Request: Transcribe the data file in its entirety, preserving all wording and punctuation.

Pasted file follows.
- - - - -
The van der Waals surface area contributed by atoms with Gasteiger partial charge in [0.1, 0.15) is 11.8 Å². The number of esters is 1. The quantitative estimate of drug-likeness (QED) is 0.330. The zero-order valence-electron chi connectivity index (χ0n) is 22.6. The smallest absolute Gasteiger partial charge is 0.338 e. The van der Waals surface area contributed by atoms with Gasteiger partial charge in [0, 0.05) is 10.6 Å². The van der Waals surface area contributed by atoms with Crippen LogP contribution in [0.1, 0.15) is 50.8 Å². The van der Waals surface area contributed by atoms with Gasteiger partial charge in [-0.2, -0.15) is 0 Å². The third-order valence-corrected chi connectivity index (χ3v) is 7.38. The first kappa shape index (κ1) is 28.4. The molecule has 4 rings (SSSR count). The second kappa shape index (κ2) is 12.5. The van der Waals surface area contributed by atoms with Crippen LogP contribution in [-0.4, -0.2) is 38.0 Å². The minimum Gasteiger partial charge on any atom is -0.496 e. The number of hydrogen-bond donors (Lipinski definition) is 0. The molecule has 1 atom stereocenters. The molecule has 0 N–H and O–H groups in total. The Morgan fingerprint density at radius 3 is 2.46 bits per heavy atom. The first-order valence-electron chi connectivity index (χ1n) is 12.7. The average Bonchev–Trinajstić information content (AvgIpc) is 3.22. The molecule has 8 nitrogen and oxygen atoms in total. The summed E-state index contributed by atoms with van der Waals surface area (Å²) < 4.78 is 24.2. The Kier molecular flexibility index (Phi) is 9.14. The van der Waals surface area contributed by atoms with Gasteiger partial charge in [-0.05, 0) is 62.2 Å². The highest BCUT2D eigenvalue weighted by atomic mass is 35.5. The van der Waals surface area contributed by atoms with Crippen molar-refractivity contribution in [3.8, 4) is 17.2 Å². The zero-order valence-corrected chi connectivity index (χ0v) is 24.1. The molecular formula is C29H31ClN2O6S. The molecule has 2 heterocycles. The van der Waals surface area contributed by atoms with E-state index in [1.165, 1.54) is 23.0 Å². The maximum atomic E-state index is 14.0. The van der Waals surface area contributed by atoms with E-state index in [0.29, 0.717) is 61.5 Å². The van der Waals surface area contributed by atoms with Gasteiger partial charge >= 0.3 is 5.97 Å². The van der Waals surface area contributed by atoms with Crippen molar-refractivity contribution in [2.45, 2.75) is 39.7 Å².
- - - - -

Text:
The van der Waals surface area contributed by atoms with Gasteiger partial charge in [0.1, 0.15) is 11.8 Å². The number of esters is 1. The quantitative estimate of drug-likeness (QED) is 0.330. The zero-order valence-electron chi connectivity index (χ0n) is 22.6. The smallest absolute Gasteiger partial charge is 0.338 e. The van der Waals surface area contributed by atoms with Gasteiger partial charge in [0, 0.05) is 10.6 Å². The van der Waals surface area contributed by atoms with Crippen LogP contribution in [0.1, 0.15) is 50.8 Å². The van der Waals surface area contributed by atoms with Gasteiger partial charge in [-0.2, -0.15) is 0 Å². The third-order valence-corrected chi connectivity index (χ3v) is 7.38. The first kappa shape index (κ1) is 28.4. The molecule has 4 rings (SSSR count). The second kappa shape index (κ2) is 12.5. The van der Waals surface area contributed by atoms with Crippen LogP contribution in [-0.4, -0.2) is 38.0 Å². The minimum Gasteiger partial charge on any atom is -0.496 e. The number of hydrogen-bond donors (Lipinski definition) is 0. The molecule has 1 atom stereocenters. The molecule has 0 N–H and O–H groups in total. The Morgan fingerprint density at radius 3 is 2.46 bits per heavy atom. The first-order valence-electron chi connectivity index (χ1n) is 12.7. The average Bonchev–Trinajstić information content (AvgIpc) is 3.22. The molecule has 8 nitrogen and oxygen atoms in total. The summed E-state index contributed by atoms with van der Waals surface area (Å²) < 4.78 is 24.2. The Kier molecular flexibility index (Phi) is 9.14. The van der Waals surface area contributed by atoms with Gasteiger partial charge in [-0.05, 0) is 62.2 Å². The highest BCUT2D eigenvalue weighted by atomic mass is 35.5. The van der Waals surface area contributed by atoms with Crippen molar-refractivity contribution in [3.8, 4) is 17.2 Å². The zero-order valence-corrected chi connectivity index (χ0v) is 24.1. The molecular formula is C29H31ClN2O6S. The molecule has 2 heterocycles. The van der Waals surface area contributed by atoms with E-state index in [1.165, 1.54) is 23.0 Å². The maximum atomic E-state index is 14.0. The van der Waals surface area contributed by atoms with E-state index in [0.29, 0.717) is 61.5 Å². The van der Waals surface area contributed by atoms with Gasteiger partial charge >= 0.3 is 5.97 Å². The van der Waals surface area contributed by atoms with Crippen molar-refractivity contribution in [2.45, 2.75) is 39.7 Å².